GRAND FORKS — The yellow tag was barely visible, covered with the kind of crud that accumulates over time when it’s fastened to a fish that spends much of its life cruising the bottom of a lake or river.
If not for the keen eye of a fishing buddy, who noticed the strand of wire that connected the tag to the tough skin near the fish’s dorsal fin, we might have missed it completely.
It was Saturday, April 17, and two friends and I were winding down an afternoon of lake sturgeon fishing on the Rainy River near Baudette, Minn. Conditions were far from ideal; the river was high and fast, and instead of its normal root beer-like color, the water looked more like chocolate milk with about the same amount of clarity.
Still, the sun was shining, the wind was tolerable, and we’d already managed to put two sturgeon in the boat, including the 60-incher a friend caught that was his new personal best. Anytime you catch a new “PB,” as they’re called in fishing-speak, life is pretty good in my world.
The sturgeon I hooked, just minutes before we had planned to pull anchor and call it an afternoon well-spent, was a bonus.
Scraping away the crud that had accumulated on the tag revealed five numbers — 98 867 — which soon would shed light on part of the life story of this prehistoric-looking fish that had stopped by to make an enjoyable afternoon on the water even better.
The tag didn’t come as a complete surprise. The Minnesota Department of Natural Resources has been tagging sturgeon in the Rainy River and Lake of the Woods for more than two decades as part of a project to assess populations of the fish and their ongoing recovery. I’ve written several stories about the tagging project over the years and even contributed a few fish for tagging when DNR fisheries crews would cruise among the anglers fishing Four-Mile Bay at the mouth of the Rainy River and tag sturgeon every April, when sturgeon fishing is at its most popular.
That being said, catching a tagged fish, whether sturgeon or any other species, is always a treat.
The DNR fisheries office in Baudette keeps a database of the sturgeon it tags, and so I sent off an email with the tag number and the length of the fish, which we measured at 56 inches before returning it to the river.
Brett Nelson, the DNR’s large lake specialist in Baudette, emailed information on April 19.
The sturgeon I caught had been tagged April 28, 2015, on the Rapid River, a Rainy River tributary near Clementson, Minn., about 13 miles upstream from where I caught the fish nearly six years later.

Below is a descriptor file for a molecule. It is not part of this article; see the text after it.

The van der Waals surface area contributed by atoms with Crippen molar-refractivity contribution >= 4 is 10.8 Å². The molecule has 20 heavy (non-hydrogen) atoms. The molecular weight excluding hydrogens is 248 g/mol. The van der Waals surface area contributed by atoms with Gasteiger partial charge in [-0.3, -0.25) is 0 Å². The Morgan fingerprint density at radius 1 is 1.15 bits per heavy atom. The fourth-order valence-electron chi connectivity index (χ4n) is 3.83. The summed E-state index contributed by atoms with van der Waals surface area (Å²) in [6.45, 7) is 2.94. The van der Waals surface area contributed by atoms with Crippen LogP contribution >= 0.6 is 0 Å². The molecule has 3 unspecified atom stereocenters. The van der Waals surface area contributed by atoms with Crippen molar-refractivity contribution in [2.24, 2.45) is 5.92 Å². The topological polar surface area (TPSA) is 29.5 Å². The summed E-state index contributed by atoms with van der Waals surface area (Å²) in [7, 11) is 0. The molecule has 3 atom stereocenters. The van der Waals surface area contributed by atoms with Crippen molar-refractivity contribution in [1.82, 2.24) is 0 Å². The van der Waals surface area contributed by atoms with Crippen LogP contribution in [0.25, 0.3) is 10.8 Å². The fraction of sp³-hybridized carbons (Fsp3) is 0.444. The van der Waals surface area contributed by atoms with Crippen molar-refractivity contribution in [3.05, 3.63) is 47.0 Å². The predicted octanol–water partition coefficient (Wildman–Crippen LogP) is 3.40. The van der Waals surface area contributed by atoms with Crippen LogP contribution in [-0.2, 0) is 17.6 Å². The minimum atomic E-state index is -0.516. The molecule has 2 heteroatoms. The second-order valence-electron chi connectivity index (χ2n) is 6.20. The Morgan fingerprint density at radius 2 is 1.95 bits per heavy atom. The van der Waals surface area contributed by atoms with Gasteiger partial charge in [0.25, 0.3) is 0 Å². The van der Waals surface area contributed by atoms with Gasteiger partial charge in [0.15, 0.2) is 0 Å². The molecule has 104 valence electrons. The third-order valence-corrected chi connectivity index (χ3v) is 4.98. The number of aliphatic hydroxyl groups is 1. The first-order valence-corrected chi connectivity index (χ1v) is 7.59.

The sturgeon was 52.8 inches long at the time it was tagged, so it had grown just over 3 inches. Whether the sturgeon has inhabited the same stretch of river since it was tagged is anyone’s guess, but since sturgeon will spawn later this spring, chances are it was heading back to the mouth of the Rapid River, which is a known spawning area for lake sturgeon.
Based on the tag information, I was the first angler to report catching the sturgeon since it was tagged, and the fish now is about 30 years old, give or take.
“Unfortunately, it’s somewhat uneventful in terms of its history, but hey, (we) have to start building it somewhere,” Nelson wrote in his email.
As with every tag return the DNR receives, the report also included several bits of history about lake sturgeon, the DNR’s tagging program and the status of the species’ recovery in Lake of the Woods and Rainy River. Some highlights:
- Intense commercial exploitation during the late 1800s and early 1900s decimated the once abundant sturgeon population. After the decline of the commercial fishery, the sturgeon population was unable to rebound due to water pollution in the Rainy River, the primary spawning area. Water pollution prevented the sturgeon from spawning successfully most years, however sturgeon are an extremely long-lived species. Enough individuals managed to survive and reproduction was enough to maintain a small population.
- With the passage of the Clean Water Act and its amendments in the late 1960s and early 1970s, the sturgeon population started to grow, and reproduction is now successful in most years. The tagging program is one part of the DNR’s effort to monitor sturgeon as the population recovers.
- As of Monday, April 19, the DNR has tagged 9,600 lake sturgeon. The longest sturgeon tagged was 72 inches long, but weight was not recorded for this fish. This fish was tagged on the Rapid River, near Clementson, in 2014.
- The heaviest sturgeon the DNR has tagged and weighed was 98 pounds and was 68.5 inches long. This fish came from the Rapid River in 2019.
- The largest sturgeon the DNR has sampled was caught off of Pine Island on Lake of the Woods in September 2007. The fish was 73 inches long and estimated to weigh 120 pounds. Unfortunately, the DNR wasn’t set up to tag the fish, so it was released without a tag.
- In the Lake of the Woods-Rainy River system, male lake sturgeon begin to reproduce when they reach 17 years of age, while female sturgeon do not mature until they are about 26 years old. After maturing, males spawn only every two to three years while females seem to spawn every three to six years.
- Of all the DNR’s tagged lake sturgeon, 1,940 have been caught and reported one time, 546 have been reported twice, and 208 have been reported three times. The “champion” sturgeon is a fish that has been reported 10 times. Overall, 2,829 of the DNR’s tagged sturgeon have been caught and reported at least one time.